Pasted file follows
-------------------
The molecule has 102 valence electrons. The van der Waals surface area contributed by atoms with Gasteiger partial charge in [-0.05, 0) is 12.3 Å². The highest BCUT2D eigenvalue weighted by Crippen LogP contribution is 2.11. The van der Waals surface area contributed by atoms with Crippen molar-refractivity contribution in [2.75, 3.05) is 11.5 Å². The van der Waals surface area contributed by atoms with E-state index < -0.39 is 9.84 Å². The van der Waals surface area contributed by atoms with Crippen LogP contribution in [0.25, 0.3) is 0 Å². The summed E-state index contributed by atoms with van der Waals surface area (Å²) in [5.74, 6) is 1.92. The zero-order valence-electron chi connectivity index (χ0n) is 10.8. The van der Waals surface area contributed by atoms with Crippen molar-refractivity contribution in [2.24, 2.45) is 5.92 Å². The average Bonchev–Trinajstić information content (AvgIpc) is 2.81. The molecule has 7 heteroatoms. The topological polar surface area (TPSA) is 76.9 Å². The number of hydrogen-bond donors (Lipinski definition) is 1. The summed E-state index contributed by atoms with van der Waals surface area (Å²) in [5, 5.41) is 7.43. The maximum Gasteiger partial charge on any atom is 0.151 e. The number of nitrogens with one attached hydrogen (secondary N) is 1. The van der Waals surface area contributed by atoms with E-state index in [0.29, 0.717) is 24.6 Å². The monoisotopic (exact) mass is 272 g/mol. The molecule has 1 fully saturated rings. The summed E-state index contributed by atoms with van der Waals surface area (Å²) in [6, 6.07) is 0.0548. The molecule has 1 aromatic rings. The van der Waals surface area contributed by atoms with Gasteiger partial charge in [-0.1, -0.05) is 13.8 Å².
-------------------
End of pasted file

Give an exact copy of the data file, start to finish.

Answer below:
The molecule has 102 valence electrons. The van der Waals surface area contributed by atoms with Gasteiger partial charge in [-0.05, 0) is 12.3 Å². The highest BCUT2D eigenvalue weighted by Crippen LogP contribution is 2.11. The van der Waals surface area contributed by atoms with Crippen molar-refractivity contribution in [2.75, 3.05) is 11.5 Å². The van der Waals surface area contributed by atoms with E-state index < -0.39 is 9.84 Å². The van der Waals surface area contributed by atoms with Crippen LogP contribution in [0.25, 0.3) is 0 Å². The summed E-state index contributed by atoms with van der Waals surface area (Å²) in [5.74, 6) is 1.92. The zero-order valence-electron chi connectivity index (χ0n) is 10.8. The van der Waals surface area contributed by atoms with Crippen molar-refractivity contribution in [2.24, 2.45) is 5.92 Å². The average Bonchev–Trinajstić information content (AvgIpc) is 2.81. The molecule has 7 heteroatoms. The topological polar surface area (TPSA) is 76.9 Å². The number of hydrogen-bond donors (Lipinski definition) is 1. The summed E-state index contributed by atoms with van der Waals surface area (Å²) in [5, 5.41) is 7.43. The maximum Gasteiger partial charge on any atom is 0.151 e. The number of nitrogens with one attached hydrogen (secondary N) is 1. The van der Waals surface area contributed by atoms with E-state index in [0.29, 0.717) is 24.6 Å². The monoisotopic (exact) mass is 272 g/mol. The molecule has 1 fully saturated rings. The summed E-state index contributed by atoms with van der Waals surface area (Å²) in [6, 6.07) is 0.0548. The molecule has 1 aromatic rings. The van der Waals surface area contributed by atoms with Gasteiger partial charge in [-0.1, -0.05) is 13.8 Å².